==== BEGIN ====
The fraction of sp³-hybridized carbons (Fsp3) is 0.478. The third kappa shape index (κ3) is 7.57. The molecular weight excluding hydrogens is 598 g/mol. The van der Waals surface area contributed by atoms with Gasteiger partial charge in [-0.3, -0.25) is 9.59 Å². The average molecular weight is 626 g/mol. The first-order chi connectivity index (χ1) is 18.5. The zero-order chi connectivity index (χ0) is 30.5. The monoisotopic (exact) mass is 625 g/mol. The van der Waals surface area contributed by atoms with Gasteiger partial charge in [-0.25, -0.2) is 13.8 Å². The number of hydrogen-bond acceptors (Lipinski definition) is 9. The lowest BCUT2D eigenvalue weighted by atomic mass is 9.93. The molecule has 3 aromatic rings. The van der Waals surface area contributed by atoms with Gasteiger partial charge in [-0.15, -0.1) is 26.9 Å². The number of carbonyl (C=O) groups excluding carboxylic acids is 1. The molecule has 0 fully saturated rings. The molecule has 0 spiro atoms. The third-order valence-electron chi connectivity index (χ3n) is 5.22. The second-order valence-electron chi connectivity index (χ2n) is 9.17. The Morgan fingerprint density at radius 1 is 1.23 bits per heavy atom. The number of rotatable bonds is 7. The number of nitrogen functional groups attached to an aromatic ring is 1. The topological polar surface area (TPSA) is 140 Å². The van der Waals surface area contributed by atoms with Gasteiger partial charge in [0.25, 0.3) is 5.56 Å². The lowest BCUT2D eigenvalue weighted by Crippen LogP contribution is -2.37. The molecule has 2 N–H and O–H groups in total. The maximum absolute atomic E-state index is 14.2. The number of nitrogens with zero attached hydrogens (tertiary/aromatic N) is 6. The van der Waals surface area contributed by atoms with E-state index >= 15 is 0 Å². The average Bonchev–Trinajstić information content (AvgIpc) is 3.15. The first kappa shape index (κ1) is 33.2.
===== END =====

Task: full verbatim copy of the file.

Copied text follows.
The fraction of sp³-hybridized carbons (Fsp3) is 0.478. The third kappa shape index (κ3) is 7.57. The molecular weight excluding hydrogens is 598 g/mol. The van der Waals surface area contributed by atoms with Gasteiger partial charge in [-0.3, -0.25) is 9.59 Å². The average molecular weight is 626 g/mol. The first-order chi connectivity index (χ1) is 18.5. The zero-order chi connectivity index (χ0) is 30.5. The monoisotopic (exact) mass is 625 g/mol. The van der Waals surface area contributed by atoms with Gasteiger partial charge in [-0.25, -0.2) is 13.8 Å². The number of hydrogen-bond acceptors (Lipinski definition) is 9. The lowest BCUT2D eigenvalue weighted by atomic mass is 9.93. The molecule has 3 aromatic rings. The van der Waals surface area contributed by atoms with Gasteiger partial charge in [-0.15, -0.1) is 26.9 Å². The number of carbonyl (C=O) groups excluding carboxylic acids is 1. The molecule has 0 fully saturated rings. The molecule has 0 spiro atoms. The third-order valence-electron chi connectivity index (χ3n) is 5.22. The second-order valence-electron chi connectivity index (χ2n) is 9.17. The Morgan fingerprint density at radius 1 is 1.23 bits per heavy atom. The number of rotatable bonds is 7. The number of nitrogen functional groups attached to an aromatic ring is 1. The topological polar surface area (TPSA) is 140 Å². The van der Waals surface area contributed by atoms with Gasteiger partial charge in [0.25, 0.3) is 5.56 Å². The lowest BCUT2D eigenvalue weighted by Crippen LogP contribution is -2.37. The molecule has 2 N–H and O–H groups in total. The maximum absolute atomic E-state index is 14.2. The number of nitrogens with zero attached hydrogens (tertiary/aromatic N) is 6. The van der Waals surface area contributed by atoms with E-state index >= 15 is 0 Å². The average Bonchev–Trinajstić information content (AvgIpc) is 3.15. The first kappa shape index (κ1) is 33.2.